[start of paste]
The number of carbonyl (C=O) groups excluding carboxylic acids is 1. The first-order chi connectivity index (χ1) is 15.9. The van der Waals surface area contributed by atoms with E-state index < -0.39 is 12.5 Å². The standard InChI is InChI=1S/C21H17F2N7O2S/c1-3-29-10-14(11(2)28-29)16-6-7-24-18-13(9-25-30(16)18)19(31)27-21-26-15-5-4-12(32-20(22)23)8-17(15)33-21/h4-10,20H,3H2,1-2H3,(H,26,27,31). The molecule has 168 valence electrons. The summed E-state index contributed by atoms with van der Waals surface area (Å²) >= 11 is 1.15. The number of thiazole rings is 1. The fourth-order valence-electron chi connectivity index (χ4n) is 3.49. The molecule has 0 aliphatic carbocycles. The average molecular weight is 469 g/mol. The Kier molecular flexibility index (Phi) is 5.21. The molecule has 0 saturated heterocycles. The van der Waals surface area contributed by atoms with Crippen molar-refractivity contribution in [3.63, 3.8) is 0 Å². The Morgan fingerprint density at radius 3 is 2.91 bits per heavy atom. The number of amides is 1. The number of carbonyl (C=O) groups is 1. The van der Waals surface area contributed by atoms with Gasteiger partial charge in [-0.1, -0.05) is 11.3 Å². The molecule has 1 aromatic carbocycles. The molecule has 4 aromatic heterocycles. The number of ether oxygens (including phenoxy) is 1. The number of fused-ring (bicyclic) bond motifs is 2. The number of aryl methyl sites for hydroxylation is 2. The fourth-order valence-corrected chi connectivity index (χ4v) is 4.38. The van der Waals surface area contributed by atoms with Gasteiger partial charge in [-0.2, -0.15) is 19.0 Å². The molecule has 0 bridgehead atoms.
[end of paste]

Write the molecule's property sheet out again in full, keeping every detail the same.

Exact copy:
The number of carbonyl (C=O) groups excluding carboxylic acids is 1. The first-order chi connectivity index (χ1) is 15.9. The van der Waals surface area contributed by atoms with E-state index < -0.39 is 12.5 Å². The standard InChI is InChI=1S/C21H17F2N7O2S/c1-3-29-10-14(11(2)28-29)16-6-7-24-18-13(9-25-30(16)18)19(31)27-21-26-15-5-4-12(32-20(22)23)8-17(15)33-21/h4-10,20H,3H2,1-2H3,(H,26,27,31). The molecule has 168 valence electrons. The summed E-state index contributed by atoms with van der Waals surface area (Å²) >= 11 is 1.15. The number of thiazole rings is 1. The fourth-order valence-electron chi connectivity index (χ4n) is 3.49. The molecule has 0 aliphatic carbocycles. The average molecular weight is 469 g/mol. The Kier molecular flexibility index (Phi) is 5.21. The molecule has 0 saturated heterocycles. The van der Waals surface area contributed by atoms with Crippen molar-refractivity contribution in [3.63, 3.8) is 0 Å². The Morgan fingerprint density at radius 3 is 2.91 bits per heavy atom. The number of amides is 1. The number of carbonyl (C=O) groups is 1. The van der Waals surface area contributed by atoms with Gasteiger partial charge in [-0.1, -0.05) is 11.3 Å². The molecule has 1 aromatic carbocycles. The molecule has 4 aromatic heterocycles. The number of ether oxygens (including phenoxy) is 1. The number of fused-ring (bicyclic) bond motifs is 2. The number of aryl methyl sites for hydroxylation is 2. The fourth-order valence-corrected chi connectivity index (χ4v) is 4.38. The van der Waals surface area contributed by atoms with Gasteiger partial charge in [-0.2, -0.15) is 19.0 Å². The molecule has 0 bridgehead atoms.